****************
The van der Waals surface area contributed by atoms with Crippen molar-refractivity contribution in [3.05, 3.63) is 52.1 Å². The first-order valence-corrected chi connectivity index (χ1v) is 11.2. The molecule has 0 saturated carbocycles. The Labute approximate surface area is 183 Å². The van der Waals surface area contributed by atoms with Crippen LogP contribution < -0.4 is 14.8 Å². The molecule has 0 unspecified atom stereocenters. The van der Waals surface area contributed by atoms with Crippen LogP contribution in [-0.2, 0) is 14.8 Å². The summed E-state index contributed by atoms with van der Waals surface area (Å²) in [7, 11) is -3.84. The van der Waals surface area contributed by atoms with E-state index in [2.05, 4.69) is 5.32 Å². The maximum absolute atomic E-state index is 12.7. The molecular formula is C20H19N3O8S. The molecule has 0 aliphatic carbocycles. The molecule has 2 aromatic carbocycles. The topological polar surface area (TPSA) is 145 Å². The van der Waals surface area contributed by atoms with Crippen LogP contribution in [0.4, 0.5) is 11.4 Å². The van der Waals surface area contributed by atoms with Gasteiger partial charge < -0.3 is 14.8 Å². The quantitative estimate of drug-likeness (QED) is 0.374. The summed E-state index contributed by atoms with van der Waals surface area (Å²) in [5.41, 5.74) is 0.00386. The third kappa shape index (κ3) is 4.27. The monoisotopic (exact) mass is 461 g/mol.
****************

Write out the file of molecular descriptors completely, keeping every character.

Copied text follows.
The van der Waals surface area contributed by atoms with Crippen molar-refractivity contribution in [3.05, 3.63) is 52.1 Å². The first-order valence-corrected chi connectivity index (χ1v) is 11.2. The molecule has 0 saturated carbocycles. The Labute approximate surface area is 183 Å². The van der Waals surface area contributed by atoms with Crippen LogP contribution < -0.4 is 14.8 Å². The molecule has 0 unspecified atom stereocenters. The van der Waals surface area contributed by atoms with Crippen LogP contribution in [-0.2, 0) is 14.8 Å². The summed E-state index contributed by atoms with van der Waals surface area (Å²) in [7, 11) is -3.84. The van der Waals surface area contributed by atoms with E-state index in [2.05, 4.69) is 5.32 Å². The maximum absolute atomic E-state index is 12.7. The molecular formula is C20H19N3O8S. The molecule has 0 aliphatic carbocycles. The molecule has 2 aromatic carbocycles. The topological polar surface area (TPSA) is 145 Å². The van der Waals surface area contributed by atoms with Crippen LogP contribution in [0.4, 0.5) is 11.4 Å². The van der Waals surface area contributed by atoms with Gasteiger partial charge < -0.3 is 14.8 Å². The quantitative estimate of drug-likeness (QED) is 0.374. The summed E-state index contributed by atoms with van der Waals surface area (Å²) in [5.41, 5.74) is 0.00386. The third kappa shape index (κ3) is 4.27. The monoisotopic (exact) mass is 461 g/mol.